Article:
Tell us some more about the technical aspects of the jacket?
Sportful lists these features:
Polartec® NeoShell® is windproof, waterproof, highly breathable and stretchy
Strategically placed seams optimize fit and feel on the bike while reducing exposure to elements
Fully taped seams for full waterproofing
Waterproof YKK® Vislon® zipper
Reflective transfers on back
3 external rear pockets
Construction is very good.
Performance is fantastic when dealing with changeable weather.
It's early days but so far it's proving very durable.
Neoshell is a waterproof fabric so it keeps you dry when it's raining, but the seams are only taped in key places to keep out the rain.
This is where the Neoshell fabric really excels, it keeps out rain but prevents overheating from moisture buildup.
Fit is nigh-on perfect.
Sizing for me is fine, but you might want to check because they often run a bit smaller so you may need to size up.
It doesn't weigh very much and feels light on your body.
It's really very comfortable indeed.
It's expensive, but it's big on performance and versatile for a wide range of conditions. There are cheaper rivals but they don't all have quite the same waterproofing.
How easy is the jacket to care for? How did it respond to being washed?
No problem at all, it goes through a regular wash just fine.
Tell us how the jacket performed overall when used for its designed purpose
Deals with any sort of weather, and makings dressing for a ride easy.
Tell us what you particularly liked about the jacket
Fit and comfort and deals with all sorts of weather.
Tell us what you particularly disliked about the jacket
Not a huge amount of insulation, and light on reflective details.
How does the price compare to that of similar products in the market including ones recently tested on road.cc?
The dhb Aeron Rain Defence Polartec Jacket is £130, but it's made from Power Shell Pro which isn't waterproof like Polartec Neoshell, only water resistant, so that explains the difference in price.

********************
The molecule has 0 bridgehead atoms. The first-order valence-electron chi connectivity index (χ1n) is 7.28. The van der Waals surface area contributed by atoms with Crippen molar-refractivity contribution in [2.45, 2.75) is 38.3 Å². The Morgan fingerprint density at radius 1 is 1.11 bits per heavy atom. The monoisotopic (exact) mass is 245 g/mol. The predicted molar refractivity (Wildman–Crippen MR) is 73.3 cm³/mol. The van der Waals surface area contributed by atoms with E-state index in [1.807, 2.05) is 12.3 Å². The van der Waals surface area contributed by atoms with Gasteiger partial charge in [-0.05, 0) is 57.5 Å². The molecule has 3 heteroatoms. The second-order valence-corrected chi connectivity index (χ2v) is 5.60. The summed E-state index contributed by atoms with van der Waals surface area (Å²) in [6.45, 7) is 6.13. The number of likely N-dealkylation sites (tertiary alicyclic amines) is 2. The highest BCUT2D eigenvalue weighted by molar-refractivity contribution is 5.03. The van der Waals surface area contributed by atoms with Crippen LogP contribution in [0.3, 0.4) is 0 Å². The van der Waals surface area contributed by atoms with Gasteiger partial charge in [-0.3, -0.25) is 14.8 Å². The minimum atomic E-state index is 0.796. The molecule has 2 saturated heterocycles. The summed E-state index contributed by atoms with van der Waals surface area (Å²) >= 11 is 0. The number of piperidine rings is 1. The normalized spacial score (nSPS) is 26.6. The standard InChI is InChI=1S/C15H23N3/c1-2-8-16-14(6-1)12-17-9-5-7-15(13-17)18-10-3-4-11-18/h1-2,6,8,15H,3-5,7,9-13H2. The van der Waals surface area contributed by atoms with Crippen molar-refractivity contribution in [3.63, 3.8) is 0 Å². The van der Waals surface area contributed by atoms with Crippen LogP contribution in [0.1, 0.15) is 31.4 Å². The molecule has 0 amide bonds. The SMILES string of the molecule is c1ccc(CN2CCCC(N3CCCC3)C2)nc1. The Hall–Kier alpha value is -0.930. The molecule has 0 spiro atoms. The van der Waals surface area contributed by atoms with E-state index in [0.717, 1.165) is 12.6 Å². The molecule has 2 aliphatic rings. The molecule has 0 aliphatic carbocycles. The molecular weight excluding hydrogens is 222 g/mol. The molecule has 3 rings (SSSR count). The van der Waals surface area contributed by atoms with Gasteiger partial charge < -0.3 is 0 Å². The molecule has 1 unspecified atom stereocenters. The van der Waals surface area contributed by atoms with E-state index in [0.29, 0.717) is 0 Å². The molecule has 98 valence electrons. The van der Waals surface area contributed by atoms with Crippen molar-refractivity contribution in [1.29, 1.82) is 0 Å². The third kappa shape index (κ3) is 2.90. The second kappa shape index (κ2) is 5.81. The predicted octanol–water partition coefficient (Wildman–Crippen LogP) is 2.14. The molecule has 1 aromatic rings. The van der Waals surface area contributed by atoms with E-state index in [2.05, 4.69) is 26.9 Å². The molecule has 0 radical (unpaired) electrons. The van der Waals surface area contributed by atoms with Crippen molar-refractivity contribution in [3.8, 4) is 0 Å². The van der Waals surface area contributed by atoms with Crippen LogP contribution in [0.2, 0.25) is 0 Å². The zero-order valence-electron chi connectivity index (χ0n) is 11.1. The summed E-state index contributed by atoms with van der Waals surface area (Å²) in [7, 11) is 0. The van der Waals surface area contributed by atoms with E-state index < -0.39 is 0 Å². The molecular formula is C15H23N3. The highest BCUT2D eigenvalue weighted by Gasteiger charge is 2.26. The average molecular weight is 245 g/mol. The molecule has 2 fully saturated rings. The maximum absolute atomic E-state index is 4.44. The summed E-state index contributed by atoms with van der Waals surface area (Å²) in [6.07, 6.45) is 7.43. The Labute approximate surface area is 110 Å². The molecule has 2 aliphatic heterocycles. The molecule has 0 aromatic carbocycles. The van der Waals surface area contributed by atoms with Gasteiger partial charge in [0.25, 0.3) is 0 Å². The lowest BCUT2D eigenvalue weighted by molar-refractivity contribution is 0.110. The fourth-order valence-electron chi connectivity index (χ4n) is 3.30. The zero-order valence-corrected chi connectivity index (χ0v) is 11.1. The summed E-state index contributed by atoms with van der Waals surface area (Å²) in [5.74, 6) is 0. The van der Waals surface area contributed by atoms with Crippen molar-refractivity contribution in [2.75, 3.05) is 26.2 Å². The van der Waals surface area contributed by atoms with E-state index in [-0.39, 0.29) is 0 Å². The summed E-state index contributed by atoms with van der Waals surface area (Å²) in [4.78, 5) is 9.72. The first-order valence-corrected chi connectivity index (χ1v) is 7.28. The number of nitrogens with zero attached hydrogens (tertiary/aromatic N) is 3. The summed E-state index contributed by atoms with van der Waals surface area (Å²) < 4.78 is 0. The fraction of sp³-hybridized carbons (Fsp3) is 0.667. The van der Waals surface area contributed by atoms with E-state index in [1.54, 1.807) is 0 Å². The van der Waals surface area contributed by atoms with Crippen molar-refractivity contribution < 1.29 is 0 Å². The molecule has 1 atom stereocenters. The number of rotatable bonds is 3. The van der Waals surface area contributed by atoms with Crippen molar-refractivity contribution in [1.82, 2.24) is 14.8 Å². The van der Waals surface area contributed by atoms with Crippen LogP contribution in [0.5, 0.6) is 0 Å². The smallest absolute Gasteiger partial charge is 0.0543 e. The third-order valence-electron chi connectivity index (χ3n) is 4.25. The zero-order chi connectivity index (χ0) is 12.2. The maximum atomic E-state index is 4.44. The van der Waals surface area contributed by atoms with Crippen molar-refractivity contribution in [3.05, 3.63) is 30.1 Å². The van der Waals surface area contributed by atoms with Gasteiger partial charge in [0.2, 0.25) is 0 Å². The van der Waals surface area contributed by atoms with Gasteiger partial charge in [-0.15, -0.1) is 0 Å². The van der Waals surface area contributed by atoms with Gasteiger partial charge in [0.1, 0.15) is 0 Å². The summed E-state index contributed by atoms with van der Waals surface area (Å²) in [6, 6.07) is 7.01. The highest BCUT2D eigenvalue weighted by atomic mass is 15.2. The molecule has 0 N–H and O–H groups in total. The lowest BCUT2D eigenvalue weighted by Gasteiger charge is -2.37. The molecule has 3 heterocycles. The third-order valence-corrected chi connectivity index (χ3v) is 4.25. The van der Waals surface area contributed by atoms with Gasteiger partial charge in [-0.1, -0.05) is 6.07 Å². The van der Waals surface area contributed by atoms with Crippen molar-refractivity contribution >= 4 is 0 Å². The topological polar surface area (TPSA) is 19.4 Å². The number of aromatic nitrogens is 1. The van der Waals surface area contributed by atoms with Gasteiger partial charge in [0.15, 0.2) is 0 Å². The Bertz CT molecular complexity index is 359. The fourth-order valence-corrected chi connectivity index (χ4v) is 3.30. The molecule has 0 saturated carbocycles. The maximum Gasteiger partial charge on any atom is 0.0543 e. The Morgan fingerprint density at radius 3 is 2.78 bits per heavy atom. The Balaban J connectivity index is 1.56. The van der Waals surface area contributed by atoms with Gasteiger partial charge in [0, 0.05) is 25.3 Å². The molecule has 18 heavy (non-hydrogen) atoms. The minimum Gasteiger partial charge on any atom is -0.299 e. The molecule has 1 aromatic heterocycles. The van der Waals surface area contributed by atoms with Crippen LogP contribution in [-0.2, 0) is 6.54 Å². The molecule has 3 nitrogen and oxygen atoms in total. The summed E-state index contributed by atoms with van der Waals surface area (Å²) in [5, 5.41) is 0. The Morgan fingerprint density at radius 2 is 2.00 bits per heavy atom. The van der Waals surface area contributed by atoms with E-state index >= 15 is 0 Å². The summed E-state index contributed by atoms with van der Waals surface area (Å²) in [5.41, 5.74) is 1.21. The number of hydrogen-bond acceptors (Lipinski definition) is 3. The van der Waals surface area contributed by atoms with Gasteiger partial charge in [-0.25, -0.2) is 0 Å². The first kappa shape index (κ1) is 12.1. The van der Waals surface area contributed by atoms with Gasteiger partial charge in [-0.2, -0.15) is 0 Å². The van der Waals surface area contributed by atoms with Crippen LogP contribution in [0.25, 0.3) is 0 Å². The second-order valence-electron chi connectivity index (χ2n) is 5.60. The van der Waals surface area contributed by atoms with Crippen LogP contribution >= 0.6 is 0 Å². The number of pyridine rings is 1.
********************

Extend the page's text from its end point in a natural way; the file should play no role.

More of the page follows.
The dhb Aeron LAB All Winter Polartec Jacket is £180 and does use Polartec Neoshell but only on the front, shoulders and outer arms, with a Power Shield Pro water resistant fabric everywhere else.
The £190 Castelli Perfetto ROS Long Sleeve Jersey sounds a natural rival for waterproofing but I haven't tested it. There's also the Rapha Pro Team Lightweight Shadow jacket at £200.
Did you enjoy using the jacket? Yes
Would you consider buying the jacket? Yes
Would you recommend the jacket to a friend? Yes
Use this box to explain your overall score
An excellent jacket for dealing with unpredictable wet and windy weather with great fit, comfort and some quality details.
About the tester
I usually ride: My best bike is:
I've been riding for: 10-20 years I ride: Every day I would class myself as: Expert
I regularly do the following types of riding: road racing, time trialling, cyclo-cross, commuting, touring, mountain biking
David has worked on the road.cc tech team since July 2012. Previously he was editor of Bikemagic.com and before that staff writer at RCUK. He's a seasoned cyclist of all disciplines, from road to mountain biking, touring to cyclo-cross, he only wishes he had time to ride them all. He's mildly competitive, though he'll never admit it, and is a frequent road racer but is too lazy to do really well. He currently resides in the Cotswolds.